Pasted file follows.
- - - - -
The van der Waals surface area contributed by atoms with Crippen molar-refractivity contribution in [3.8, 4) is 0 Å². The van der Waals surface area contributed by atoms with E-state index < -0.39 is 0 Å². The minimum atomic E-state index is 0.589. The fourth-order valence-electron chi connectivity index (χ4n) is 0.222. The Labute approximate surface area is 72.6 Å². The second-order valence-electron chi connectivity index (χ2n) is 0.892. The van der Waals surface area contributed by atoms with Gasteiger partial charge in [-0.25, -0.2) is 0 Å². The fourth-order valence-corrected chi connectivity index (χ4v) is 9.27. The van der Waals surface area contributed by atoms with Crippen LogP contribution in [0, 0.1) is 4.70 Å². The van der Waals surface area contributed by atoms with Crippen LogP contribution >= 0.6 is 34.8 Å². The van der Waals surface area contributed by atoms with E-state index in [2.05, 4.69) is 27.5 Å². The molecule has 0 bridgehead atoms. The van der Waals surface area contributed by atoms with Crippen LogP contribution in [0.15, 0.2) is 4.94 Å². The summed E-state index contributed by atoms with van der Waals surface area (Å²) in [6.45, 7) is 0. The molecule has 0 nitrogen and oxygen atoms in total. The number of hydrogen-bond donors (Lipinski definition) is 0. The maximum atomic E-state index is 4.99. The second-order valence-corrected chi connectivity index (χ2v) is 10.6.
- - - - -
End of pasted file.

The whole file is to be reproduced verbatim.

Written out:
The van der Waals surface area contributed by atoms with Crippen molar-refractivity contribution in [3.8, 4) is 0 Å². The van der Waals surface area contributed by atoms with E-state index < -0.39 is 0 Å². The minimum atomic E-state index is 0.589. The fourth-order valence-electron chi connectivity index (χ4n) is 0.222. The Labute approximate surface area is 72.6 Å². The second-order valence-electron chi connectivity index (χ2n) is 0.892. The van der Waals surface area contributed by atoms with Gasteiger partial charge in [-0.25, -0.2) is 0 Å². The fourth-order valence-corrected chi connectivity index (χ4v) is 9.27. The van der Waals surface area contributed by atoms with Crippen LogP contribution in [0, 0.1) is 4.70 Å². The van der Waals surface area contributed by atoms with Crippen LogP contribution >= 0.6 is 34.8 Å². The van der Waals surface area contributed by atoms with E-state index in [2.05, 4.69) is 27.5 Å². The molecule has 0 bridgehead atoms. The van der Waals surface area contributed by atoms with Crippen LogP contribution in [0.15, 0.2) is 4.94 Å². The summed E-state index contributed by atoms with van der Waals surface area (Å²) in [6.45, 7) is 0. The molecule has 0 nitrogen and oxygen atoms in total. The number of hydrogen-bond donors (Lipinski definition) is 0. The maximum atomic E-state index is 4.99. The second-order valence-corrected chi connectivity index (χ2v) is 10.6.